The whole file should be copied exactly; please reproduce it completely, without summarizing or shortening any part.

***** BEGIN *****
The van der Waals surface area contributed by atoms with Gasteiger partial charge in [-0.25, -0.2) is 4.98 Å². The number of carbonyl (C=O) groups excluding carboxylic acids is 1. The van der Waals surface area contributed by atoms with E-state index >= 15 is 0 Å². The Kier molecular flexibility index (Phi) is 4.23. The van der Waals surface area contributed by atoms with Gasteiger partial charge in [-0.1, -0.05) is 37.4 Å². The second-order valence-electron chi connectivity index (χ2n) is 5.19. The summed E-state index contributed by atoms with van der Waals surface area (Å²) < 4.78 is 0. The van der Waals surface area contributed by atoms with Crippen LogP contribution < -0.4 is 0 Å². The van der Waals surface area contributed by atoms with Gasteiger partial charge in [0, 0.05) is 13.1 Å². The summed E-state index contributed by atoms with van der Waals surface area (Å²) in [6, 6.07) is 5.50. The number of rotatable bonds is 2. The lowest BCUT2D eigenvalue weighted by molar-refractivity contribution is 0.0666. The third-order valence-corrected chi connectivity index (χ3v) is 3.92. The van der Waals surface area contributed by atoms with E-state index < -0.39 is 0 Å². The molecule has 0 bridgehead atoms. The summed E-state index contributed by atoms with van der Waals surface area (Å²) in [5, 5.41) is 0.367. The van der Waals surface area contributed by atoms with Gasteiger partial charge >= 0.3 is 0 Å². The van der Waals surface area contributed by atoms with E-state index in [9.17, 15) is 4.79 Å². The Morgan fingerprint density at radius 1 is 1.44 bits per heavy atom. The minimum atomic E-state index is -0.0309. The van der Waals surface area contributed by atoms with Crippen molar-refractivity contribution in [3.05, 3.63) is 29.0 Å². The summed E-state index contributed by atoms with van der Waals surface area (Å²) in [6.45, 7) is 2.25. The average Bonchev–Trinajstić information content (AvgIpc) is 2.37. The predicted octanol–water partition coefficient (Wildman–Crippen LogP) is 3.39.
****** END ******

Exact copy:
The van der Waals surface area contributed by atoms with Gasteiger partial charge in [-0.25, -0.2) is 4.98 Å². The number of carbonyl (C=O) groups excluding carboxylic acids is 1. The van der Waals surface area contributed by atoms with E-state index >= 15 is 0 Å². The Kier molecular flexibility index (Phi) is 4.23. The van der Waals surface area contributed by atoms with Gasteiger partial charge in [-0.1, -0.05) is 37.4 Å². The second-order valence-electron chi connectivity index (χ2n) is 5.19. The summed E-state index contributed by atoms with van der Waals surface area (Å²) < 4.78 is 0. The van der Waals surface area contributed by atoms with Crippen LogP contribution < -0.4 is 0 Å². The van der Waals surface area contributed by atoms with Gasteiger partial charge in [0, 0.05) is 13.1 Å². The summed E-state index contributed by atoms with van der Waals surface area (Å²) in [6, 6.07) is 5.50. The number of rotatable bonds is 2. The lowest BCUT2D eigenvalue weighted by molar-refractivity contribution is 0.0666. The third-order valence-corrected chi connectivity index (χ3v) is 3.92. The van der Waals surface area contributed by atoms with E-state index < -0.39 is 0 Å². The molecule has 0 bridgehead atoms. The summed E-state index contributed by atoms with van der Waals surface area (Å²) in [5, 5.41) is 0.367. The van der Waals surface area contributed by atoms with Gasteiger partial charge >= 0.3 is 0 Å². The van der Waals surface area contributed by atoms with E-state index in [9.17, 15) is 4.79 Å². The Morgan fingerprint density at radius 1 is 1.44 bits per heavy atom. The minimum atomic E-state index is -0.0309. The van der Waals surface area contributed by atoms with Crippen molar-refractivity contribution in [3.05, 3.63) is 29.0 Å². The summed E-state index contributed by atoms with van der Waals surface area (Å²) in [6.45, 7) is 2.25. The average Bonchev–Trinajstić information content (AvgIpc) is 2.37. The predicted octanol–water partition coefficient (Wildman–Crippen LogP) is 3.39.